The choreographers in the Cullen Contemporary Series, Houston Ballet's sleeper hit of the season, have a lot more than pretty moving pictures dancing through their heads. In this, the last Cullen concert of the millennium, Houston Ballet principal Dominic Walsh and New York-based dancemaker David Roussève are after substance. "If I can make people think a little bit," says Walsh, "then I will have used my stage time well."
What does Walsh plan to make you think about? Well, God, for starters, then religion, spirituality, life, death, life-after-death, reincarnation, energy, conformity and the perfect sense of self -- all the things that Walsh himself has been thinking about ever since he read Neale Donald Walsch's self-help best-seller Conversations with God and his brother, a doctor of holistic medicine, moved closer to home.
The 28-year-old choreographer, who turned heads two years ago with his sensual first work for the company, Flames of Eros, doesn't buy into any particular religious faith, because "religion can divert you from your own beliefs your own connection with the divine." But Walsh does believe in the "collective soul," and that's what his new piece, The Illusion of Separation, set to the music of Bach and danced by an ensemble of 13, is all about. The ballet looks in on three guardians who are preparing souls to go through another physical life. The dancers await their impending rebirths, Walsh says, "lamenting the past life and anticipating the next."
David Roussève, on the other hand, seems to say that "separation" is no New Age illusion. Born and raised in Houston's Third Ward, the choreographer uses his dance-theater piece, Simple Gifts, to address his memories of racial desegregation in the '70s, when he was bussed to the previously all-white Bellaire High School. The setting is a surreal high school dance, the music is Aaron Copland's pioneer-style score "Appalachian Spring," the choreography is a fusion of ballet, modern, folk and disco, and the narrative is about a young African-American woman (Lauren Anderson) realizing she's different from everyone around her. Beyond the ballet's racial overtones, Roussève explains, "It's about coming to terms with the idea of being alone. And that's a question that every adolescent must address: Am I the most popular girl in the school, or am I alone?" Roussève is clear on his answer to the question. At the end of Simple Gifts, the lead dancer dies. "And death," he says, "is the ultimate journey that we have to make alone."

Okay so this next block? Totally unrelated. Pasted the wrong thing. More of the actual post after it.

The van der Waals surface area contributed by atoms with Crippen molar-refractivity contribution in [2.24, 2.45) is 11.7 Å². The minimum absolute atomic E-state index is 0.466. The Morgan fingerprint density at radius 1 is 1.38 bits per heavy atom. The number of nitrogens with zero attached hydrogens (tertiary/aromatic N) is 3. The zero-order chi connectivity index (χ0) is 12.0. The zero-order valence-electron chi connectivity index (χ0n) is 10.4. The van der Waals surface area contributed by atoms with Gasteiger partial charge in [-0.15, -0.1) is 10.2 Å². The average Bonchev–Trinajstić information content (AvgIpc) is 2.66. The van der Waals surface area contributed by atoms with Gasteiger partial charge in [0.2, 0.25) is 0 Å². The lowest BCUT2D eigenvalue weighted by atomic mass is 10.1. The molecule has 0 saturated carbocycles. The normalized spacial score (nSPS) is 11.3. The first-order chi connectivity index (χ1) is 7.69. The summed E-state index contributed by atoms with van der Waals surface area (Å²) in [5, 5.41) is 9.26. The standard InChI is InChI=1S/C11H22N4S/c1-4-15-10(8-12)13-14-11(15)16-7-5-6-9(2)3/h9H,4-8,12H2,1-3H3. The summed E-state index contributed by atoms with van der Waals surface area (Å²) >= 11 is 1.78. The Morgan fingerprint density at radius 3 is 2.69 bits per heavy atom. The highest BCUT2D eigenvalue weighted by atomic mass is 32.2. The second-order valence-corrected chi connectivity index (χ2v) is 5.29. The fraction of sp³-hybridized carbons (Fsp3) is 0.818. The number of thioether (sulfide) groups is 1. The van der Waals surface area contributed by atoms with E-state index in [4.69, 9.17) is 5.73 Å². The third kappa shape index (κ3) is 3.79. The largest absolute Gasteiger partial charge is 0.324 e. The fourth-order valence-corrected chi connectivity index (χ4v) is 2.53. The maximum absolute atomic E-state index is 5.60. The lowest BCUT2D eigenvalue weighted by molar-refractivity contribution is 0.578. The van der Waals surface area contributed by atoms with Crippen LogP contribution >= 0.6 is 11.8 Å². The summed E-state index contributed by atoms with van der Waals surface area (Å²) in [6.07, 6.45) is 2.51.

If Walsh's work seems too flaky and Roussève's too morbid, the third choreographer on the bill will lighten the mood with some leave-your-deep-thoughts-at-the-door musical comedy. Houston Ballet principal Timothy O'Keefe's first piece for the company, Fascinating Evening, has dancers in tuxedos and '30s-style gowns playing out love affairs and having a grand old time accompanied by the Gershwin song stylings of local chanteuse Deborah Boily. In O'Keefe's cabaret, everybody's got rhythm, not to mention someone to watch over them, and even calling the whole thing off seems like a whole lot of fun. Ah, brain candy. Houston Ballet's Cullen Contemporary Series performs Thursday and Friday, October 21 and 22, at 8 p.m.; Saturday, October 23, at 7:30 p.m.; and Sunday, October 24, at 2:30 p.m. Cullen Theater, Wortham Theater Center, 500 Texas Avenue. Go to www.houston ballet.org for more information. Call (713)227-ARTS or (800)828-ARTS for tickets. $11.50-$51.50.
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